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Data from: Phylogenomic approaches reveal how climate shapes patterns of genetic diversity in an African rain forest tree species

Citation

Helmstetter, Andrew (2020), Data from: Phylogenomic approaches reveal how climate shapes patterns of genetic diversity in an African rain forest tree species, Dryad, Dataset, https://doi.org/10.5061/dryad.7pvmcvdqw

Abstract

The world’s second largest expanse of tropical rain forest is in Central Africa and it harbours enormous species diversity. Population genetic studies have consistently revealed significant structure across central African rain forest plants, in particular a North-South genetic discontinuity around the equatorial line, in a continuous expanse of rain forest but where a climatic inversion is documented. Here, we took a phylogeographic approach by sequencing 351 nuclear markers in 112 individuals across the distribution of the African rain forest tree species Annickia affinis (Annonaceae). We showed for the first time that the North-South divide is the result of a single, major colonisation event across the climatic inversion from an ancestral population located in Gabon. We suggested that differences in ecological niche of populations located on either side of this inversion may have contributed to this phylogenetic discontinuity. We found evidence for inland dispersal, predominantly in northern areas, and variable demographic histories among genetic clusters, indicating that populations responded differently to past climate change. We show how newly-developed genomic tools can provide invaluable insights into our understanding of tropical rain forest evolutionary dynamics.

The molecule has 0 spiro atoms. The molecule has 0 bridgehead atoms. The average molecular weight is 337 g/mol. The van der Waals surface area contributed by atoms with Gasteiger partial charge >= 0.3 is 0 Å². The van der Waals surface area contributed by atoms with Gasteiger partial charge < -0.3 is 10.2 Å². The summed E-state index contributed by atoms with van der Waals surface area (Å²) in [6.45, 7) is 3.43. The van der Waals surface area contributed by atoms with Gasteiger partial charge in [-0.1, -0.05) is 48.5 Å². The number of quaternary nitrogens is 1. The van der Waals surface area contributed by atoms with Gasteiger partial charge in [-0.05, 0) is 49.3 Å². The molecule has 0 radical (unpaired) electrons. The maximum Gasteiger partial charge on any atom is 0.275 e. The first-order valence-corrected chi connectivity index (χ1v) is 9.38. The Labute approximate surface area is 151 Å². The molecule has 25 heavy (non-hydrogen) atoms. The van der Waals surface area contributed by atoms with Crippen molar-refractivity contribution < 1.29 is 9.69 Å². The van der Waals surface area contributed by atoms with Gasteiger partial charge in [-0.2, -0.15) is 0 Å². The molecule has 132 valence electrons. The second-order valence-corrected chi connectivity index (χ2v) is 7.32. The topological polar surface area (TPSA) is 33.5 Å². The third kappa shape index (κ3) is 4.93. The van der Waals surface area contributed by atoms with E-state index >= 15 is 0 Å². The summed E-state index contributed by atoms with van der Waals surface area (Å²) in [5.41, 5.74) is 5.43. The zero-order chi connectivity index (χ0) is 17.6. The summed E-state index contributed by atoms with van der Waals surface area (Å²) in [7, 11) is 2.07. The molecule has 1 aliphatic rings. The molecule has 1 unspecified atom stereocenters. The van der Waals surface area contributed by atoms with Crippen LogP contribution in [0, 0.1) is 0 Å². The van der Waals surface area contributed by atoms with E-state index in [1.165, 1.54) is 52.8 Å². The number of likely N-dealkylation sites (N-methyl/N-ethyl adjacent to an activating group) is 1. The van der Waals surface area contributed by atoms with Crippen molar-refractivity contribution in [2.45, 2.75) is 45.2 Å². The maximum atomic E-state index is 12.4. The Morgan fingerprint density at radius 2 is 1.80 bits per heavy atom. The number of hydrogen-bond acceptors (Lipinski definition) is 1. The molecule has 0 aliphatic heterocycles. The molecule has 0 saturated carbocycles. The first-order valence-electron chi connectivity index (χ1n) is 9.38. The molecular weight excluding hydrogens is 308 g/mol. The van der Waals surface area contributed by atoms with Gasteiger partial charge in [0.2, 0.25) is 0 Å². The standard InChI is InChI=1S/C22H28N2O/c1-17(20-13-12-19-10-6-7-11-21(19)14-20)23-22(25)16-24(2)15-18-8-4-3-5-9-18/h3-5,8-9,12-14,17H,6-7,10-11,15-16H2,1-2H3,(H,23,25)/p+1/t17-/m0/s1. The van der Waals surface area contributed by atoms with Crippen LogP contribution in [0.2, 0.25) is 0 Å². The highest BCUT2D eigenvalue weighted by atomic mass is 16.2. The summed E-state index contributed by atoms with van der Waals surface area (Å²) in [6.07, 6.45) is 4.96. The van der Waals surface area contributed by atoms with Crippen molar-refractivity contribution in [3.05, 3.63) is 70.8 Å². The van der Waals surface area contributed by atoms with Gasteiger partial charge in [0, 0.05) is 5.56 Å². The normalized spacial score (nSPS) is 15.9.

Methods

Included in this data repository are:

  • Splitstree analysis file
  • RAxML phylogenetic tree (rooted)
  • ASTRAL phylogenetic tree
  • SNAPP MCC tree and posterior distribution of trees
  • Additional tables summarising MaxEnt modelling
  • Stairway plot blueprints

Funding

Agence Nationale de la Recherche, Award: ANR-15-CE02-0002-01